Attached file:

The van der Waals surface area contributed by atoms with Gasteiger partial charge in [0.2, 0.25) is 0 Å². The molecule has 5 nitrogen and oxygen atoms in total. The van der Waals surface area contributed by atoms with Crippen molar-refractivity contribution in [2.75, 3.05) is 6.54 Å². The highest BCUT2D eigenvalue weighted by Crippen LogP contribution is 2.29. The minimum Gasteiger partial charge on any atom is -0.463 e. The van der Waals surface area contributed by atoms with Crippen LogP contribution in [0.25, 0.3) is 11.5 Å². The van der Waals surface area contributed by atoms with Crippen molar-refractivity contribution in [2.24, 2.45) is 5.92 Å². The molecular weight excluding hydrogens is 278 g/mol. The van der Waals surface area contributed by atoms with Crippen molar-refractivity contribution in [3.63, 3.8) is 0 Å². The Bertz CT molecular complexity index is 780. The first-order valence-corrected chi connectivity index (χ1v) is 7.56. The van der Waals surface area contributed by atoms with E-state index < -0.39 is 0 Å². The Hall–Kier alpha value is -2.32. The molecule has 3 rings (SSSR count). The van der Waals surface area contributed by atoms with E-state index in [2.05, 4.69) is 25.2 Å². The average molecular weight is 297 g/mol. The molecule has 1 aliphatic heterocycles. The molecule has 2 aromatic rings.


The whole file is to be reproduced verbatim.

The van der Waals surface area contributed by atoms with Gasteiger partial charge in [0.2, 0.25) is 0 Å². The molecule has 5 nitrogen and oxygen atoms in total. The van der Waals surface area contributed by atoms with Crippen molar-refractivity contribution in [2.75, 3.05) is 6.54 Å². The highest BCUT2D eigenvalue weighted by Crippen LogP contribution is 2.29. The minimum Gasteiger partial charge on any atom is -0.463 e. The van der Waals surface area contributed by atoms with Crippen LogP contribution in [0.25, 0.3) is 11.5 Å². The van der Waals surface area contributed by atoms with Crippen molar-refractivity contribution in [2.24, 2.45) is 5.92 Å². The molecular weight excluding hydrogens is 278 g/mol. The van der Waals surface area contributed by atoms with Crippen molar-refractivity contribution in [3.63, 3.8) is 0 Å². The Bertz CT molecular complexity index is 780. The first-order valence-corrected chi connectivity index (χ1v) is 7.56. The van der Waals surface area contributed by atoms with E-state index < -0.39 is 0 Å². The Hall–Kier alpha value is -2.32. The molecule has 3 rings (SSSR count). The van der Waals surface area contributed by atoms with E-state index in [2.05, 4.69) is 25.2 Å². The average molecular weight is 297 g/mol. The molecule has 1 aliphatic heterocycles. The molecule has 2 aromatic rings.